If that leaky faucet didn’t bother you in January, odds are it’s now at the top of the to-do list as Americans familiarize themselves with every nook, cranky and squeaky floorboard of their abodes. And yet, it’s these intricacies that make a home.
The humble home, along with the communities surrounding them, are central to Lowe’s Home Improvement’s new campaign, set to launch Thursday during ESPN’s broadcast of the NFL Draft, of which Lowe’s is the presenting sponsor.
“No matter the shape, square footage or who might live in them, they all represent something more: a sanctuary, a refugee, the feeling of home,” the ad says, sweeping across an assortment of digs ranging in style from Norman Rockwell to Prince.
It’s a continuation of the brand’s previous messaging released earlier this month, centered on expressing gratitude for frontline responders, including its own 300,000 employees who qualify as essential workers.
The second and third advertisements focus on Lowe’s community outreach, highlighting individual employees and the brand’s work during previous natural disasters. The ads will run at various points during the three-day broadcast of the NFL Draft and beyond, with only the spot titled “The Home Unites Us” exclusively running during the draft.
“‘Home’ has taken on a wealth of new practical importance and a wealth of emotional meaning. … We’re more appreciative of our homes, we’re aware of the opportunities to make homes all the things they need to be,” said Marisa Thalberg, Lowe’s chief brand and marketing officer, who joined the brand in February. “We’re trying to connect in a different way with a lot of sensitivity to how difficult this period is. … This is not Covid advertising—this is reflecting who we are as a company.”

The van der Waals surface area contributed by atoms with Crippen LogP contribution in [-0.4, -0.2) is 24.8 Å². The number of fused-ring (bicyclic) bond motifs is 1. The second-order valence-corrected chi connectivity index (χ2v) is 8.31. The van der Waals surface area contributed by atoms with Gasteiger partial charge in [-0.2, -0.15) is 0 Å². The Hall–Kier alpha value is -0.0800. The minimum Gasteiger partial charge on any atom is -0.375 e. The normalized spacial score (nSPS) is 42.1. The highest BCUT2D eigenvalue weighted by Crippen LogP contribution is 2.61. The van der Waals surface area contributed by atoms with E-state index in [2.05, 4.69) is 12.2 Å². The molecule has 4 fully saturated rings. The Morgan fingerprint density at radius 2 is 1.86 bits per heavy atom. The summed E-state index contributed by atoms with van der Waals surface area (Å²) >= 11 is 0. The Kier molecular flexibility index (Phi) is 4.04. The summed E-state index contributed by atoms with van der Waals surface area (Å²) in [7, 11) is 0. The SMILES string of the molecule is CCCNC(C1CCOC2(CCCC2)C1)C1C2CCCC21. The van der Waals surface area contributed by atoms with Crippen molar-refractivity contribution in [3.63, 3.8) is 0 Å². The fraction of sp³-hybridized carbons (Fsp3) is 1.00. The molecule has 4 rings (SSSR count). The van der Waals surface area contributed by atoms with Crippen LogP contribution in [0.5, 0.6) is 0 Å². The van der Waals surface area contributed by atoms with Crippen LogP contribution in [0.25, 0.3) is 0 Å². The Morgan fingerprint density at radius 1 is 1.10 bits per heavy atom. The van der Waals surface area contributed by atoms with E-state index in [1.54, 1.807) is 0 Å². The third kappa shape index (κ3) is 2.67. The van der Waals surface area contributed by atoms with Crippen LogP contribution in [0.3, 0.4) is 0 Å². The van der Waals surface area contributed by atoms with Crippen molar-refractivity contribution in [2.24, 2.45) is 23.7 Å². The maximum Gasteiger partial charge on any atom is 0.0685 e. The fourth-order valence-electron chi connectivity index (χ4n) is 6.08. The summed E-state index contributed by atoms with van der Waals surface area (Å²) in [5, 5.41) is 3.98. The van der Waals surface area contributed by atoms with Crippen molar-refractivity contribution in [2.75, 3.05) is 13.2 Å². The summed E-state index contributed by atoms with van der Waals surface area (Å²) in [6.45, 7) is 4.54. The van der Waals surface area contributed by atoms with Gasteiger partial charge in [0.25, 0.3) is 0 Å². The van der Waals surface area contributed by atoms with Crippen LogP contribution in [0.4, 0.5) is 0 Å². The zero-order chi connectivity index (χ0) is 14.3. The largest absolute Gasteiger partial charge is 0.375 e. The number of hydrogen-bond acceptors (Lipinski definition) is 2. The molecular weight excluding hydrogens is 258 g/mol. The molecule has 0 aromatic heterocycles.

Last season was the first time Lowe’s had partnered with the NFL, culminating in an activation at the league’s official Super Bowl Headquarters in Miami. As part of the brand’s multiyear partnership, Lowe’s will be partnering with the NFL again for the 2020 season (if and when it kicks off).
The campaign’s social component features the presumptive No. 1 pick, LSU quarterback Joe Burrow, as well as University of Alabama quarterback Tua Tagovailoa and current Carolina Panthers running back Christian McCaffrey surprising Lowe’s associates with a personal call and tickets to a game.
“We made a decision that we wanted to lean in with our NFL partnership, knowing that the draft stands to be a big viewership moment,” Thalberg said. “We’re all so starved for anything related to live sports.”